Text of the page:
"What Is Popularity?" was my next article, and originally it was a two part article.  I felt that it would be best to join them together at the time.  I regret this choice now.  I wish I had published it in two parts, or at least edited it a bit.

"Are You A Sakura Gakuin Fan?" was an article I wrote in response to the negativity unleashed by select fans of BABYMETAL, who showed no interest in their parent group, Sakura Gakuin.   BABYMETAL's popularity and their current status as a worldwide mainstream artist has certainly helped bring about a bigger awareness of Sakura Gakuin.  The downside to this is that there is still much focus on the three girls in BABYMETAL, Nakamoto Suzuka, Mizuno Yui and Kikuchi Moa, and very little focus on the other past and present members of Sakura Gakuin.  This is why I feel the need to show my support for the members who I think are special, including Miyoshi Ayaka, Sugimoto Mariri, Sato Hinata and Isono Rinon, despite what other fans may think.

"Why I Hate Tsunku" was the article that soon followed.  I voiced my complaints about the songwriter and producer of many Hello! Project songs based on what I could remember and with the sources of information at my disposal offline.  As it turned out, I made some errors in judgement about who made certain decisions for Hello! Project artists.  Someone informed me that people who work for Up Front Works are the decision makers and not Tsunku.  Still, I feel my complaints about the book he co-wrote are valid.  Perhaps if I had known more about Up Front I would have written a slightly different article, which I could have then titled "My Complaints About Tsunku And Up Front".

I've written profiles for some indie idol groups beginning with Aither last November.  Unfortunately it seems that any group I write about either breaks up or loses members.  Sometimes I feel that any group I choose to write about will be cursed simply because I am supporting them.  I do my best to have as much info about these groups as I can gather before publishing an article, but often I am missing pieces to the puzzle, so to speak.  I often wonder if there's any point in writing about these groups or if anyone besides me cares.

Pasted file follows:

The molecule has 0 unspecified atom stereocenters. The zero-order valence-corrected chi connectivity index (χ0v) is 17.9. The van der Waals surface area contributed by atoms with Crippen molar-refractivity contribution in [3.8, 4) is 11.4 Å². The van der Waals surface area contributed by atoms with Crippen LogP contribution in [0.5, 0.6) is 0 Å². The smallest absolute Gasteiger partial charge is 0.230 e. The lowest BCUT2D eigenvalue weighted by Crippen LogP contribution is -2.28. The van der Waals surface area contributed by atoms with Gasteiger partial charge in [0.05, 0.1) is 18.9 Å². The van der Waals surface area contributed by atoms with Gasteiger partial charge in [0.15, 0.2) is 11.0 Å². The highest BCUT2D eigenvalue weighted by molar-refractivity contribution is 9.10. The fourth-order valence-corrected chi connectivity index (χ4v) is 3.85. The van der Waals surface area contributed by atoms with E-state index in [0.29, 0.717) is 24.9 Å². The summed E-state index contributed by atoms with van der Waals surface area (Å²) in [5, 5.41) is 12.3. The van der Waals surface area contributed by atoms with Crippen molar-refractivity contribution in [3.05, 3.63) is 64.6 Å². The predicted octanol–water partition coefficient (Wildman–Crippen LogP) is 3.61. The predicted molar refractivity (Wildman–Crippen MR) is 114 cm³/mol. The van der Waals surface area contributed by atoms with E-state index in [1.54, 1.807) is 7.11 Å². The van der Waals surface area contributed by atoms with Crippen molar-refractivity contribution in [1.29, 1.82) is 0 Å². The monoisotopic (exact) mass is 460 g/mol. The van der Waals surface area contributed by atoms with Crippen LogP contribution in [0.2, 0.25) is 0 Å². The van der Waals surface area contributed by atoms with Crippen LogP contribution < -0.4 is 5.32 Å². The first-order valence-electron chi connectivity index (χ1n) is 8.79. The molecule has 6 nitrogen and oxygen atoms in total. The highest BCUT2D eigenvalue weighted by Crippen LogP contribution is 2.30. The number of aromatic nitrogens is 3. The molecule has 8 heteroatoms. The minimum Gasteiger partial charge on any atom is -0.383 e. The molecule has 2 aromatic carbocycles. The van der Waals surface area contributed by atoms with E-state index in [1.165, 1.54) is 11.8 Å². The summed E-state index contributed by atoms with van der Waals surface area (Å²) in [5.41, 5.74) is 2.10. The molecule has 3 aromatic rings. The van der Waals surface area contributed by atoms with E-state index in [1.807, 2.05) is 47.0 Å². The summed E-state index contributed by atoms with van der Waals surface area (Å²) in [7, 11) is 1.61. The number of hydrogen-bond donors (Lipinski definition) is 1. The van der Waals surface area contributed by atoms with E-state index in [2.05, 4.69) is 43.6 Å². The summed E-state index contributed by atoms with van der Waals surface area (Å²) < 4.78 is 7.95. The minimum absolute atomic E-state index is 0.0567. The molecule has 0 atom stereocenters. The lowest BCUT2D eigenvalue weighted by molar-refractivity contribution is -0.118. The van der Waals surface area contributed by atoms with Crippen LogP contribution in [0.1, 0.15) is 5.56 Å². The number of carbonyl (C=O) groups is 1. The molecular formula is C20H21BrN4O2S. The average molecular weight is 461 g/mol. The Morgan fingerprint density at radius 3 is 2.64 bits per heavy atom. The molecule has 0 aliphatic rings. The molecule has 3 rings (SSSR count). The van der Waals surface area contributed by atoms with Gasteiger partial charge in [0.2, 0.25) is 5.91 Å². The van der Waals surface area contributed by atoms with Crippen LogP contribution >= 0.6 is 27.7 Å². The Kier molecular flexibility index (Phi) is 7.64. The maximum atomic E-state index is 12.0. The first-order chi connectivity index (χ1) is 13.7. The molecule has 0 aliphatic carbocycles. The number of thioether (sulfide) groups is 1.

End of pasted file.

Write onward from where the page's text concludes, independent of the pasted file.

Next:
More recently I have written articles about the group Prism☆Box, informing my readers that their new single is titled "Glitter Way Down☆".  This was a bad translation on Google Translate's and my part.  Google actually said "Glitter Down Way☆" was the English translation, and I simply reversed the last two words.  The correct title is "Kiraki Runway☆", which I think translates as "Sparkling Runway☆" or perhaps "Glitter Runway☆".  Had I consulted with one of my bilingual friends first I could have saved myself some embarrassment.      

I haven't allowed comments on my current blog due to the history of my former blog, "I ♥ Miyoshi Ayaka's Idol Musings".  I wrote 138 articles in my former (now deleted) blog, and for the most part no one commented.  I recall only six occasions when people posted comments, and four times those comments were spam.  (One person gave me his name and email address, and asked me to email him.  I never did.)  Only two times did someone post a comment that related to the article I wrote.  The lesson I learned from this was most of the time people have absolutely nothing to say. When they do say something it rarely contributes to the conversation at hand.  Only on rare occasions does someone have something interesting to say that relates to the topic being discussed.  So, I've decided that for the first time in my current blog's history that I will allow comments.  I guess I'm ready for whatever my readers want to say to me.          

Thursday, November 6, 2014

Seri Karen Makes Their Debut!


On February 16, 2014 Jewel Kiss members Kodama Serika and Ohashi Karen graduated from the group.  On October 5, 2014 they made their first live appearance as the duo Seri Karen.  Although both girls had their own Twitter accounts, the Seri Karen Info account was created on October 21 and their official blog was created on October 24.  While no single has been announced yet, they have manufactured t-shirts!  I am probably not the only fan who is pretty excited to see these girls sing again.  Here is a fan video titled "Sakura Thank You".


Members: 
Kodama Serika (児玉迫香), born on June 26, 1996 
Ohashi Karen (大橋佳恋), born on April 17, 2000